Donald Trump (Andrew Harrer/Bloomberg News)

Thousands of students and alumni of the Wharton School have a message for alumnus Donald Trump, the presumptive Republican presidential nominee: You do not represent us.

Trump often cites his undergraduate degree from the University of Pennsylvania’s Wharton School, as he did in a speech last summer, saying: “I’m really smart. Went to the Wharton school of finance. Even then, long time ago, like the hardest, or one of the hardest, schools to get into.”

The open letter published on Medium begins “At the Wharton School of the University of Pennsylvania, students are taught to represent the highest levels of respect and integrity. We are taught to embrace humility and diversity. We can understand why, in seeking America’s highest office, you have used your degree from Wharton to promote and lend legitimacy to your candidacy …” but “we have been deeply disappointed by your candidacy.”

The letter says they are “outraged that an affiliation with our school is being used to legitimize prejudice and intolerance. Although we do not aim to make any political endorsements with this letter, we do express our unequivocal stance against the xenophobia, sexism, racism, and other forms of bigotry that you have actively and implicitly endorsed in your campaign.”

Within days after it was posted, the letter had more than 3,000 digital signatures by Tuesday afternoon.

A spokesman for Wharton declined to comment on the letter, which does not speak for the Ivy League university or the school’s undergraduate or graduate programs, but only the students, alumni and faculty who have signed it.

A spokeswoman for the Trump campaign did not immediately respond to a request for comment Tuesday.

Trump has repeatedly denied that he is bigoted. “I love the Mexican people. … I love them!” he said in that same 2015 speech in Phoenix. And, “I’m more inclusive than anybody,” he said, and repeated it for emphasis.

Someone posted to the same website, Medium, that after analyzing the signatures, eliminating those who remained anonymous, names without a graduation year and duplicates from the final count, fewer than a thousand names remained, and concluded,  “The signatories to this open letter do not represent Wharton.”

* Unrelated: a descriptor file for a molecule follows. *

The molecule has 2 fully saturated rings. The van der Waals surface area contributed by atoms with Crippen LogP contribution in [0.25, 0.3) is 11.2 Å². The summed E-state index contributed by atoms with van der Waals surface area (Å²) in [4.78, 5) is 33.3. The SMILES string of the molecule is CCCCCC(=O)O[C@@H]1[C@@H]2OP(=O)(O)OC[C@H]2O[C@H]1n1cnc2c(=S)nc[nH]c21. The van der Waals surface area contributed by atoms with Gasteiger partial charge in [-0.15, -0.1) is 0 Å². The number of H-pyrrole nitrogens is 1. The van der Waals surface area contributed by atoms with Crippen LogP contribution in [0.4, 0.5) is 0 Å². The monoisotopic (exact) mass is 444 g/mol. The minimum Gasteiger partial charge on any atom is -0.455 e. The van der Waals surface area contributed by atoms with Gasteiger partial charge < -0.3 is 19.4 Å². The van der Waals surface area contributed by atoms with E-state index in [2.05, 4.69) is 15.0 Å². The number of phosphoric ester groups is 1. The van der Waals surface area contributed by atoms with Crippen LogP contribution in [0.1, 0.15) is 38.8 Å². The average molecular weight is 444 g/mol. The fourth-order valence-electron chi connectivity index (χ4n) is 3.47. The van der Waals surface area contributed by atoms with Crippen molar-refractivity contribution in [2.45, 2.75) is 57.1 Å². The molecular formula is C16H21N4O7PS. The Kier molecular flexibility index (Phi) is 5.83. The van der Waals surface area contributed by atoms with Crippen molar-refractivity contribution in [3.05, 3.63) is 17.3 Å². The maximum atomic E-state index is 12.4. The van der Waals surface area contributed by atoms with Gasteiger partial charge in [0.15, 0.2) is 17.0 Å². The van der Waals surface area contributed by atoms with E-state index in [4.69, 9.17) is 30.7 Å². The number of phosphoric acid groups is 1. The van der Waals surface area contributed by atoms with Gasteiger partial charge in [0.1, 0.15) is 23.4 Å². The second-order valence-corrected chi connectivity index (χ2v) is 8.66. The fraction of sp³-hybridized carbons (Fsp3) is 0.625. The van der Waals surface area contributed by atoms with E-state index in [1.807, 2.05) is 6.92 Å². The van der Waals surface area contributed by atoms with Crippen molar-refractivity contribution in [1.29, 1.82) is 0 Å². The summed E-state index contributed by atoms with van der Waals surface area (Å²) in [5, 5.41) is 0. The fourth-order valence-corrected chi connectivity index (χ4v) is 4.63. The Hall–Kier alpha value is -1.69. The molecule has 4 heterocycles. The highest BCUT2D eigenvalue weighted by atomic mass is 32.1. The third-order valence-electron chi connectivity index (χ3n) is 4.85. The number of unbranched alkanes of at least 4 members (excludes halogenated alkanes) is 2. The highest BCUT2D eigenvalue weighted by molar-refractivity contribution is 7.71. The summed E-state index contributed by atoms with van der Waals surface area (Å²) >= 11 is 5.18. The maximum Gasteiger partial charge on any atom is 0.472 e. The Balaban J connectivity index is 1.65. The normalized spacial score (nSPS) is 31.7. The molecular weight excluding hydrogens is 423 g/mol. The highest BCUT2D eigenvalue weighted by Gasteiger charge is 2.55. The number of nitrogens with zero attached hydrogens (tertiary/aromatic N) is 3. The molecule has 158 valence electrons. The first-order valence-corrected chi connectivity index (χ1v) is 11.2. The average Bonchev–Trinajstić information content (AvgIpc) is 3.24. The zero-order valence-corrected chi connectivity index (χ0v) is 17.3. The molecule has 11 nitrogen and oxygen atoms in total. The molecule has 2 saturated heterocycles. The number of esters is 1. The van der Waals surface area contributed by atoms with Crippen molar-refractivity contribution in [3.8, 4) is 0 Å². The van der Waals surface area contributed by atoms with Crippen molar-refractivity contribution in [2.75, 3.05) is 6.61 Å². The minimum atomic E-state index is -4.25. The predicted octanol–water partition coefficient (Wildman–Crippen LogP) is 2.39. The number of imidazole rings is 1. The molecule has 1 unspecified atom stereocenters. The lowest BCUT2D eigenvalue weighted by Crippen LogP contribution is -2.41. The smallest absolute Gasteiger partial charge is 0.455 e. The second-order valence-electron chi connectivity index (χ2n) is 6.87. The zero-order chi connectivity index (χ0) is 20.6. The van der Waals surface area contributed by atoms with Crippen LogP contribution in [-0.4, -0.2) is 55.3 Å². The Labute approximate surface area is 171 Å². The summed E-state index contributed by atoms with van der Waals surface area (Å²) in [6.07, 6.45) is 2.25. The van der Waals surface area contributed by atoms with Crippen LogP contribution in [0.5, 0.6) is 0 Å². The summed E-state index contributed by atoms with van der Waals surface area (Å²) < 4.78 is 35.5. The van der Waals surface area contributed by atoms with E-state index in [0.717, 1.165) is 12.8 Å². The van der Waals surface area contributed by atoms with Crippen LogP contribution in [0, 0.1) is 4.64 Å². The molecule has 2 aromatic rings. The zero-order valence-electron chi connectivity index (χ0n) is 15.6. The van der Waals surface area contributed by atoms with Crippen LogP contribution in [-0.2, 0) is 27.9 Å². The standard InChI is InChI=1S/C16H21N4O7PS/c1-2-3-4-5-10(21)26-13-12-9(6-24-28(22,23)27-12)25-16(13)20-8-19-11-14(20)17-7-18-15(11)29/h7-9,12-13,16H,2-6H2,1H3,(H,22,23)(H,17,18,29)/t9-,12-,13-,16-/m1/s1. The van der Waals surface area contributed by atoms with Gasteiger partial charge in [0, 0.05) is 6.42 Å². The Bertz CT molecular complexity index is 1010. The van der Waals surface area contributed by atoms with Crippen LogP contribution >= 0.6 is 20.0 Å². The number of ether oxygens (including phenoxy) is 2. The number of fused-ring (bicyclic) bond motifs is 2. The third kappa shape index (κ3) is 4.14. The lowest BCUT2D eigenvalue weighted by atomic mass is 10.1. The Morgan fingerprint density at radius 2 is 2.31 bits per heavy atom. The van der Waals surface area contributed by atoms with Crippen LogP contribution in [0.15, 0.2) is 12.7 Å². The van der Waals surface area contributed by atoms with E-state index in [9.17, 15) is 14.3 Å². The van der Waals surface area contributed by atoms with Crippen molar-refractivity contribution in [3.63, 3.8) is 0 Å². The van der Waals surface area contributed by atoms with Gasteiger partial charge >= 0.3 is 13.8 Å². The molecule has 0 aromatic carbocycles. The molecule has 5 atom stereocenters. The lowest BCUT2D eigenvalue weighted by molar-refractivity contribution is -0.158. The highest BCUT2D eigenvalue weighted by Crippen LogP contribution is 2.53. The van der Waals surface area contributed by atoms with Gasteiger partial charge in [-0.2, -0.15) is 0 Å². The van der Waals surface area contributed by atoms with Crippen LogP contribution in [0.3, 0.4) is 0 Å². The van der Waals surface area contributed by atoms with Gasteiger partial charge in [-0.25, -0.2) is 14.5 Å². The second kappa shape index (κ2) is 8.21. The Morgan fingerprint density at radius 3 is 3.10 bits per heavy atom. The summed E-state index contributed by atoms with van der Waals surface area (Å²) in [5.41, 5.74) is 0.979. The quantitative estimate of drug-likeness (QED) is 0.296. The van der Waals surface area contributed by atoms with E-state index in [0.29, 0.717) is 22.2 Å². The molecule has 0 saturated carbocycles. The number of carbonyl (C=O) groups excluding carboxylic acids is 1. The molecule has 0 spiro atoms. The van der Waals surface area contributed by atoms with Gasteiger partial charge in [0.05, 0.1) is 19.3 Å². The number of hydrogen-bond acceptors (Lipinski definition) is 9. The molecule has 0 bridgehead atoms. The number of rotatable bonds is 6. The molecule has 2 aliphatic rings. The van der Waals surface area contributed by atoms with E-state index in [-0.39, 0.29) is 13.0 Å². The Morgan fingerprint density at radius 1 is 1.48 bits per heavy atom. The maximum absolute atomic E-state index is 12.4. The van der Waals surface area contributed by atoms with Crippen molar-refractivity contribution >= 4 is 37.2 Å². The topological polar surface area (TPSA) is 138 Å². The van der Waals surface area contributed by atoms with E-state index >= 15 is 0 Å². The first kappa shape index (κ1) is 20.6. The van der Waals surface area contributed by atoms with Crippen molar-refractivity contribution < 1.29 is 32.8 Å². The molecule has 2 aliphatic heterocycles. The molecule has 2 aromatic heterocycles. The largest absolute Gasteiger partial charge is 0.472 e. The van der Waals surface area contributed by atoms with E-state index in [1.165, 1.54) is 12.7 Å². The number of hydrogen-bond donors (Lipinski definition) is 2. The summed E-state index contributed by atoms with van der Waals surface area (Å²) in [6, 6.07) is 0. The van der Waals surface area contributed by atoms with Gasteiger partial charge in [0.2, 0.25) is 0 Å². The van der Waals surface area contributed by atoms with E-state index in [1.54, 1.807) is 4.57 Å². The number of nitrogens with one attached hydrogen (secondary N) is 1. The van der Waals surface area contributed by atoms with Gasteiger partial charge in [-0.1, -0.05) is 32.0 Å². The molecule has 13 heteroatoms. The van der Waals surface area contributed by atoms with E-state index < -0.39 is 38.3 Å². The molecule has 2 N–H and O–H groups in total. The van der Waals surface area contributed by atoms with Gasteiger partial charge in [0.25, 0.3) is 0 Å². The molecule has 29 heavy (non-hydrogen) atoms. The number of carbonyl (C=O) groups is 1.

But many who signed on felt unequivocal about the letter. They pointed to remarks Trump has made — for example when he announced his campaign last summer, “When Mexico sends its people, they’re not sending their best. … They’re sending people that have lots of problems, and they’re bringing those problems with us. They’re bringing drugs. They’re bringing crime. They’re rapists. And some, I assume, are good people.” — that they found offensive.

The co-authors of the letter, who asked to remain anonymous to allow the letter to speak for all those who signed, said in a statement to The Post that it was important to write the letter because, “Throughout this presidential campaign, Donald Trump’s education at Wharton has been used as a part of a platform to promote prejudice and intolerance. It was important for us to speak out against Trump because, as we have seen in many moments throughout history, silence is an act of complicity. This open letter speaks on behalf of Wharton students, alumni, and faculty who wish to speak out against hate and stand in solidarity with all members of our diverse community — both at Wharton and across America.”

They provided comments that some people made when signing, including: “I am a board member of College Republicans at Penn. I am horrified by Donald Trump’s statements and actions over this past year. Not only does he fail to represent Wharton, he fails to stand for both conservative and, more importantly, American values. A center right Republican, I strongly support this statement.”